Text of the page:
In 2012 Zumba was named the”‘Company of the Year” by Inc. Magazine and is today one of the largest fitness brands in the world, practiced everywhere from big-box gyms to church halls to community centers.
At the Harrison Elementary School, sponsored by the Lakewood Recreation Department, classes are taught by Amy Annico, a hale hearty black-haired young woman sporting a quick smile, bright blue sneakers, and hauling a yellow Dewalt boom box about the size of an air compressor from her car to the class.
“One minute she was monkeying with that big yellow thing,” said Rita, “and then at nine o’clock in the morning exactly it was blasting.”
It was the blast off.
“I’m not really for nightclubbing first thing in the morning,” Rita said, “but she makes it a lot of fun. It’s like partying yourself into shape.”
Zumba is different than many other fitness programs because people don’t always take it for the fitness benefits, more often than not for the boogie and socializing, even though the results can be transforming. It is a cardiovascular calorie-burning hour of twisting and turning in varying states of synchronization to loud bouncy infectious music.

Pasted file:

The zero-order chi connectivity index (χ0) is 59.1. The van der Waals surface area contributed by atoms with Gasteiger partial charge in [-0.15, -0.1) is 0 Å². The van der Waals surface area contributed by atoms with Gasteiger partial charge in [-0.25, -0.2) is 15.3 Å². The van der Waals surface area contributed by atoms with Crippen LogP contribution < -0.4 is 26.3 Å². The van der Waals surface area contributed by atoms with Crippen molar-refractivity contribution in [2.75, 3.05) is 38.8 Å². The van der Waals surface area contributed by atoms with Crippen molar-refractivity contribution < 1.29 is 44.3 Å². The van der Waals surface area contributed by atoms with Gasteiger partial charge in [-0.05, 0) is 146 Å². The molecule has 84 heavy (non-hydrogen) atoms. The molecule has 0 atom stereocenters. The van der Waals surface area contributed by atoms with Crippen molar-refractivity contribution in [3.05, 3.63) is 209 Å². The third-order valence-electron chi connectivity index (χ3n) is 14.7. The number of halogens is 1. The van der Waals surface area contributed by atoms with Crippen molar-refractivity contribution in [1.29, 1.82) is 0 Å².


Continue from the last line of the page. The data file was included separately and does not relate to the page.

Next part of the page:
“They are taking it for the happiness and joy that they feel while they are doing it, and the fitness is just the result of this,” said Alberto Perlman, who with Alberto Perez was a co-founder of the Zumba enterprise.
Zumba is essentially an aerobic fitness program, including basic core fitness, married to dance routines. Set to full of life Latin American beats, it burns up to 600 calories an hour, according to Harvard Health Publications. Sweating is not optional, since everybody starts sweating within a couple of minutes and doesn’t stop until the end of class.
“Zumba is hard,” said Olga, “but it’s not hard like going to the gym. Sometimes I have to force myself to do that, but with Zumba the music is going, and you just want to move.”
“It’s fast-paced and you’re watching Amy’s feet up on the stage,” said Rita between bites on a Reuben sandwich. “It’s those blue shoes she wears the whole time, trying to follow what she’s doing, and then you immediately start sweating.”
“Immediately!” echoed Vanessa. “Sweat was dripping down the small of my back before the warm-up was even over.”
Amy Annico, a music teacher as well as part-time actress, has taught Zumba since 2008 at area YMCA’s, Live Well Lakewood, health fairs, and retirement homes. She attends the annual Zumba Instructor Convention in Orlando, Florida, every year, upgrading her skills
“I’m trained in Zumba, which is for everyone,” she said, “and Zumba Gold, which is for older, active adults, and Zumbatomic for kids.” There is even Aqua Zumba, a water-based workout integrating Zumba with aqua fitness themes. A great deal of jumping and splashing is involved. Strapless bathing suits are strongly discouraged, for good reason.
“The Harrison school class is a great community class,” Amy said. “Everyone’s dancing, it’s like a party, people are hooting and hollering and shaking, and the hour flies by and you don’t even know it.”